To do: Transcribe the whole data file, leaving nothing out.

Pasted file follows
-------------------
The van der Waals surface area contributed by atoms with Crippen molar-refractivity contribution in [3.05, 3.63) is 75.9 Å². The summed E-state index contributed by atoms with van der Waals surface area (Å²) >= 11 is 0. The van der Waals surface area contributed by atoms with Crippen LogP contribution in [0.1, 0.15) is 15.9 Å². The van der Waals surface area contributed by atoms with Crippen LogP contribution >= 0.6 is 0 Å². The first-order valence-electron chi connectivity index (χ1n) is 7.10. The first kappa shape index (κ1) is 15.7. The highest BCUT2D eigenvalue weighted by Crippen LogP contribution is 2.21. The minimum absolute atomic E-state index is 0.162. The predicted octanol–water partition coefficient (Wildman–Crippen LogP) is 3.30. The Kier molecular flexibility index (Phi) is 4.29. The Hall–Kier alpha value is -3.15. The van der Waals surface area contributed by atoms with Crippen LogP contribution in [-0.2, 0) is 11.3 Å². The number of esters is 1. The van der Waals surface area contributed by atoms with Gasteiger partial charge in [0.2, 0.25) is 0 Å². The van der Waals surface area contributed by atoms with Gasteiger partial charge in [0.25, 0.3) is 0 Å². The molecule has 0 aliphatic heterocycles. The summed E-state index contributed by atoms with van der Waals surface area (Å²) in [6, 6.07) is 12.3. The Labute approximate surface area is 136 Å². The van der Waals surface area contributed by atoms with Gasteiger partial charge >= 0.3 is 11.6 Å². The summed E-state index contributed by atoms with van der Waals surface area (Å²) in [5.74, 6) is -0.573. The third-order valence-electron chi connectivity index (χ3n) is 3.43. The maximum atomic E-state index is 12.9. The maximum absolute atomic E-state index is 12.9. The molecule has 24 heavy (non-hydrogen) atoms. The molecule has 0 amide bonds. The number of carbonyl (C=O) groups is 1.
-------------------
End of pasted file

The van der Waals surface area contributed by atoms with Crippen molar-refractivity contribution in [3.05, 3.63) is 75.9 Å². The summed E-state index contributed by atoms with van der Waals surface area (Å²) >= 11 is 0. The van der Waals surface area contributed by atoms with Crippen LogP contribution in [0.1, 0.15) is 15.9 Å². The van der Waals surface area contributed by atoms with Crippen LogP contribution >= 0.6 is 0 Å². The first-order valence-electron chi connectivity index (χ1n) is 7.10. The first kappa shape index (κ1) is 15.7. The highest BCUT2D eigenvalue weighted by Crippen LogP contribution is 2.21. The minimum absolute atomic E-state index is 0.162. The predicted octanol–water partition coefficient (Wildman–Crippen LogP) is 3.30. The Kier molecular flexibility index (Phi) is 4.29. The Hall–Kier alpha value is -3.15. The van der Waals surface area contributed by atoms with Crippen LogP contribution in [-0.2, 0) is 11.3 Å². The number of esters is 1. The van der Waals surface area contributed by atoms with Gasteiger partial charge in [0.2, 0.25) is 0 Å². The van der Waals surface area contributed by atoms with Gasteiger partial charge in [0.25, 0.3) is 0 Å². The molecule has 0 aliphatic heterocycles. The summed E-state index contributed by atoms with van der Waals surface area (Å²) in [6, 6.07) is 12.3. The Labute approximate surface area is 136 Å². The van der Waals surface area contributed by atoms with Gasteiger partial charge >= 0.3 is 11.6 Å². The summed E-state index contributed by atoms with van der Waals surface area (Å²) in [5.74, 6) is -0.573. The third-order valence-electron chi connectivity index (χ3n) is 3.43. The maximum atomic E-state index is 12.9. The maximum absolute atomic E-state index is 12.9. The molecule has 24 heavy (non-hydrogen) atoms. The molecule has 0 amide bonds. The number of carbonyl (C=O) groups is 1.